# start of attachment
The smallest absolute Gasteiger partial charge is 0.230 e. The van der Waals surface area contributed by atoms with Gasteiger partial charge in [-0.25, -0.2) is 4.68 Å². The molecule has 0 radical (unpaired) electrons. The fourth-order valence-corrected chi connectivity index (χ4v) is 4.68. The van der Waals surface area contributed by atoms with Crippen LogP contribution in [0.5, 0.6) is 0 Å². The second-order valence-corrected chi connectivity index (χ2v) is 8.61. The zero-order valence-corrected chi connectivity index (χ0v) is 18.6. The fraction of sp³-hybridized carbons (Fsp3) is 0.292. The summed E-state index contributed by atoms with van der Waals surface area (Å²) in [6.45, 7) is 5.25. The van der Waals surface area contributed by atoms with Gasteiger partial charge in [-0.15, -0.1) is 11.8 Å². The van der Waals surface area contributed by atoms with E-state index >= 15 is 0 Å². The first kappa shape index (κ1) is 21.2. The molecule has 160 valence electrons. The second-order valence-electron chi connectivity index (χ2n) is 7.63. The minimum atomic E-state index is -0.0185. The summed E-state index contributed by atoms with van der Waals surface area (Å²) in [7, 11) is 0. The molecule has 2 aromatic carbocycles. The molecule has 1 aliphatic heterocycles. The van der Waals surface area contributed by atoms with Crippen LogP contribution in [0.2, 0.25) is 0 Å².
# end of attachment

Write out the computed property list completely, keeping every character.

The smallest absolute Gasteiger partial charge is 0.230 e. The van der Waals surface area contributed by atoms with Gasteiger partial charge in [-0.25, -0.2) is 4.68 Å². The molecule has 0 radical (unpaired) electrons. The fourth-order valence-corrected chi connectivity index (χ4v) is 4.68. The van der Waals surface area contributed by atoms with Crippen LogP contribution in [0.5, 0.6) is 0 Å². The second-order valence-corrected chi connectivity index (χ2v) is 8.61. The zero-order valence-corrected chi connectivity index (χ0v) is 18.6. The fraction of sp³-hybridized carbons (Fsp3) is 0.292. The summed E-state index contributed by atoms with van der Waals surface area (Å²) in [6.45, 7) is 5.25. The van der Waals surface area contributed by atoms with Gasteiger partial charge in [-0.15, -0.1) is 11.8 Å². The van der Waals surface area contributed by atoms with E-state index >= 15 is 0 Å². The first kappa shape index (κ1) is 21.2. The molecule has 160 valence electrons. The second-order valence-electron chi connectivity index (χ2n) is 7.63. The minimum atomic E-state index is -0.0185. The summed E-state index contributed by atoms with van der Waals surface area (Å²) in [7, 11) is 0. The molecule has 2 aromatic carbocycles. The molecule has 1 aliphatic heterocycles. The van der Waals surface area contributed by atoms with Crippen LogP contribution in [0.2, 0.25) is 0 Å².